While performing and recording with the Stones through the late 1970s and early '80s, Wood also kept up his own solo career, releasing Gimme Some Neck (1979), which featured most of his bandmates as well as Mick Taylor and Ian McLagen. To promote the album, he formed an all-star band, the New Barbarians, featuring Richards, McLagen, jazz bassist Stanley Clarke and Joseph Modeliste of the Meters on drums. The group had initially debuted in support of the Rolling Stones in 1978, when both bands played two benefit shows in Canada as part of the terms of Richards' 1979 conviction for heroin possession, and later played several major shows that year, including one with Led Zeppelin. The turbulent relationship between Mick Jagger and Keith Richards came to a head in the 1980s, when their inability to work together forced the band to quit touring. Wood seized the opportunity to focus on his solo career, which included the 1981 album 1234 and a collaboration with rock legend Bo Diddley on Live at the Ritz. Wood also made significant guest appearances during this period, including an appearance with Bob Dylan and Richards at Live Aid and on singles by Aretha Franklin, David Bowie and Eric Clapton. He also released his book, The Works, a collection of sketches and anecdotes in 1988.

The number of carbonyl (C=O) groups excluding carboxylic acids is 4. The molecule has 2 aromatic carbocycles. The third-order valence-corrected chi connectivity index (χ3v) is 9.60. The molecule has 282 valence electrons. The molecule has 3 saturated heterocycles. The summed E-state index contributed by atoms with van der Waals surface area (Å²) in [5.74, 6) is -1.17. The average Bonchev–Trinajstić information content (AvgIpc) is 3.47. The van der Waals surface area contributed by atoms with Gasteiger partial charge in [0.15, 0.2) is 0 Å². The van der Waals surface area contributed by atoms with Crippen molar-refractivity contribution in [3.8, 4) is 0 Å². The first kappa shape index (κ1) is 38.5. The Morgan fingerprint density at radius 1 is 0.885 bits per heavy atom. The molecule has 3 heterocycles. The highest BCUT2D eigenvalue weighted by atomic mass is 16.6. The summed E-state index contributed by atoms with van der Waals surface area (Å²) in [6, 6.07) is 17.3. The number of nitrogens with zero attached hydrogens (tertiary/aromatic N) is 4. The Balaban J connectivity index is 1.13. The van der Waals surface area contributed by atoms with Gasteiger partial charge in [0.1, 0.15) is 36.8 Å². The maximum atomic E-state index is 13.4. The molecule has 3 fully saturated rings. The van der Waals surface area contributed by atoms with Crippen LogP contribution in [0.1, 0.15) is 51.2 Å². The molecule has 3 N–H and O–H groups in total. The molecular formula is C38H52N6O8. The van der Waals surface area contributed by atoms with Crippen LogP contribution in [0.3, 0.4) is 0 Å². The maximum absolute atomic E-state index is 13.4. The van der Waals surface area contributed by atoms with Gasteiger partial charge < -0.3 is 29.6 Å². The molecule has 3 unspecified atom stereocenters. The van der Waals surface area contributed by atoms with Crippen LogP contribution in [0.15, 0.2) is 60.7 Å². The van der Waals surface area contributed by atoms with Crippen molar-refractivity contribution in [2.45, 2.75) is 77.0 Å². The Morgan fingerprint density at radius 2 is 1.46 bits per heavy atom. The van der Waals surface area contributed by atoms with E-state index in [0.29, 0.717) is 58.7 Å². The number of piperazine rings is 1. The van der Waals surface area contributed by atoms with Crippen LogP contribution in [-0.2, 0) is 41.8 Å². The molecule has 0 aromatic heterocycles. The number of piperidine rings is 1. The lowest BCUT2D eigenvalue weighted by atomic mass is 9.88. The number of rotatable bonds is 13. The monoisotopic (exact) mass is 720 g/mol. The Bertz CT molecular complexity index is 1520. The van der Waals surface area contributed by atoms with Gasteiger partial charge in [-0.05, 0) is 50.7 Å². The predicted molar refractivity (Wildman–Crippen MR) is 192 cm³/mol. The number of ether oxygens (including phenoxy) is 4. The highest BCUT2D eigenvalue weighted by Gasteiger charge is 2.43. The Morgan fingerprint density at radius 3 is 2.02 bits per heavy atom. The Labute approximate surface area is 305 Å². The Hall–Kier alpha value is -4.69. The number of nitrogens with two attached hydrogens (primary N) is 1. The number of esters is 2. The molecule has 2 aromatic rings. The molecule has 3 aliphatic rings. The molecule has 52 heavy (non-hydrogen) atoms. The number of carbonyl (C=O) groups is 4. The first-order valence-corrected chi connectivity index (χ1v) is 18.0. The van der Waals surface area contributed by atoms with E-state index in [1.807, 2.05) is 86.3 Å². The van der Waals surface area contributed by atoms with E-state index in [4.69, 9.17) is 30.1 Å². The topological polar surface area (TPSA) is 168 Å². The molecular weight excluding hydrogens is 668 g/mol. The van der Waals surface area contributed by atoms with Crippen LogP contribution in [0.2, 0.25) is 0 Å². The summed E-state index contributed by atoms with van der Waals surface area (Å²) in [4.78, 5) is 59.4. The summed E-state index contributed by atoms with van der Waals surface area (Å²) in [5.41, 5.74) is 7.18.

Jagger and Richards eventually patched up their differences in the early 1990s, and the Rolling Stones rebounded with a slew of well-received if not particularly impressive studio and concert albums, as well as their frequent and enormously lucrative world tours. Around the same time, Wood's prolific work as an artist yielded a limited-edition art book called Wood on Canvas (1998), and he co-owned a London art gallery with his sons, Jamie and Tyrone. Wood was finally made a full-fledged partner in the Rolling Stones' financial business, which allowed him to reap considerable returns for his many years of work with the band. However, his hard-partying ways soon made him a liability, and Wood repeatedly checked into rehabilitation facilities during the new millennium. In 2007, he released his autobiography, Ronnie, which detailed his life, as well as harrowing stories about life as a Rolling Stone. Occasionally, his misadventures landed him in hot water, such as his dalliance with a teenaged Russian named Ekaterina Ivanova in 2008, which brought an end to his 23-year marriage to former model, Jo Wood. The following year, Wood was arrested for domestic assault, which resulted in a torrent of negative publicity, mostly from Ivanova, who told the press that Wood frequently binged on cocaine and alcohol.
Despite these setbacks, Wood maintained his tireless pace of performing and recording, which included collaborations with the Red Hot Chili Peppers and Pearl Jam, as well as a reunion with most of the surviving members of The Faces in 2009. Wood had previously reunited and toured with Rod Stewart in 2002 and 2003. In 2010, he launched his own radio show on Absolute Radio.
|Sally Humphreys. Married Dec. 21, 2012; she was 31 years his junior|